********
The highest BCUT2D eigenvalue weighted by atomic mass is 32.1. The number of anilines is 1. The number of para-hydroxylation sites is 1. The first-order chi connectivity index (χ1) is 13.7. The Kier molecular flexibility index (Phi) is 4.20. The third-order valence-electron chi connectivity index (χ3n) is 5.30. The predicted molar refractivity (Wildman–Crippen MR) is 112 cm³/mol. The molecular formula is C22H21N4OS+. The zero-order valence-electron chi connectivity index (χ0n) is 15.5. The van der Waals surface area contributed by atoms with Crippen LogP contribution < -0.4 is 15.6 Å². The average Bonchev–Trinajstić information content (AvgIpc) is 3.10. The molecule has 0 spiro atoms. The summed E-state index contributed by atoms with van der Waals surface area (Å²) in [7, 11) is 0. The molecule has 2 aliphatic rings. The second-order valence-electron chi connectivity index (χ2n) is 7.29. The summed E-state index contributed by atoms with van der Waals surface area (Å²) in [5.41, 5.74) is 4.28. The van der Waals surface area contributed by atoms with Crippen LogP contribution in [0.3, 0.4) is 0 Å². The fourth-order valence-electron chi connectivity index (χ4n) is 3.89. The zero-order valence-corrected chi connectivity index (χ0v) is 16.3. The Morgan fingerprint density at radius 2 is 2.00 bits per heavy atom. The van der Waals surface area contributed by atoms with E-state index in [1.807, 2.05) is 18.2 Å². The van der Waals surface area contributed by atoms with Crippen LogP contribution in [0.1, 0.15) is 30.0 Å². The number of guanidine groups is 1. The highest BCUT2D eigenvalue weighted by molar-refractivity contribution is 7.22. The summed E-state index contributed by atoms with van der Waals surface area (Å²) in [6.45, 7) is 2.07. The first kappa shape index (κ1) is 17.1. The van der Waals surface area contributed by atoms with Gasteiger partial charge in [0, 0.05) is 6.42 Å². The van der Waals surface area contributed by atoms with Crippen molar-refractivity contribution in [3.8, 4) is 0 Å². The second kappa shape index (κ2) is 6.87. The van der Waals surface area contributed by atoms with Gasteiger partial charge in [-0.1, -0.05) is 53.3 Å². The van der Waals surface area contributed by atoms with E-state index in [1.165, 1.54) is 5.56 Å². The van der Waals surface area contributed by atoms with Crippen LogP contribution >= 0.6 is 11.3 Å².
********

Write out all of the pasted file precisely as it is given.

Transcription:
The highest BCUT2D eigenvalue weighted by atomic mass is 32.1. The number of anilines is 1. The number of para-hydroxylation sites is 1. The first-order chi connectivity index (χ1) is 13.7. The Kier molecular flexibility index (Phi) is 4.20. The third-order valence-electron chi connectivity index (χ3n) is 5.30. The predicted molar refractivity (Wildman–Crippen MR) is 112 cm³/mol. The molecular formula is C22H21N4OS+. The zero-order valence-electron chi connectivity index (χ0n) is 15.5. The van der Waals surface area contributed by atoms with Crippen LogP contribution < -0.4 is 15.6 Å². The average Bonchev–Trinajstić information content (AvgIpc) is 3.10. The molecule has 0 spiro atoms. The summed E-state index contributed by atoms with van der Waals surface area (Å²) in [7, 11) is 0. The molecule has 2 aliphatic rings. The second-order valence-electron chi connectivity index (χ2n) is 7.29. The summed E-state index contributed by atoms with van der Waals surface area (Å²) in [5.41, 5.74) is 4.28. The van der Waals surface area contributed by atoms with Crippen LogP contribution in [0.3, 0.4) is 0 Å². The fourth-order valence-electron chi connectivity index (χ4n) is 3.89. The zero-order valence-corrected chi connectivity index (χ0v) is 16.3. The Morgan fingerprint density at radius 2 is 2.00 bits per heavy atom. The van der Waals surface area contributed by atoms with E-state index in [1.807, 2.05) is 18.2 Å². The van der Waals surface area contributed by atoms with Crippen LogP contribution in [0.1, 0.15) is 30.0 Å². The number of guanidine groups is 1. The highest BCUT2D eigenvalue weighted by molar-refractivity contribution is 7.22. The summed E-state index contributed by atoms with van der Waals surface area (Å²) in [6.45, 7) is 2.07. The first kappa shape index (κ1) is 17.1. The van der Waals surface area contributed by atoms with Gasteiger partial charge in [0, 0.05) is 6.42 Å². The van der Waals surface area contributed by atoms with Crippen molar-refractivity contribution in [3.8, 4) is 0 Å². The second kappa shape index (κ2) is 6.87. The van der Waals surface area contributed by atoms with Gasteiger partial charge in [-0.1, -0.05) is 53.3 Å². The van der Waals surface area contributed by atoms with E-state index in [1.165, 1.54) is 5.56 Å². The van der Waals surface area contributed by atoms with Crippen LogP contribution >= 0.6 is 11.3 Å².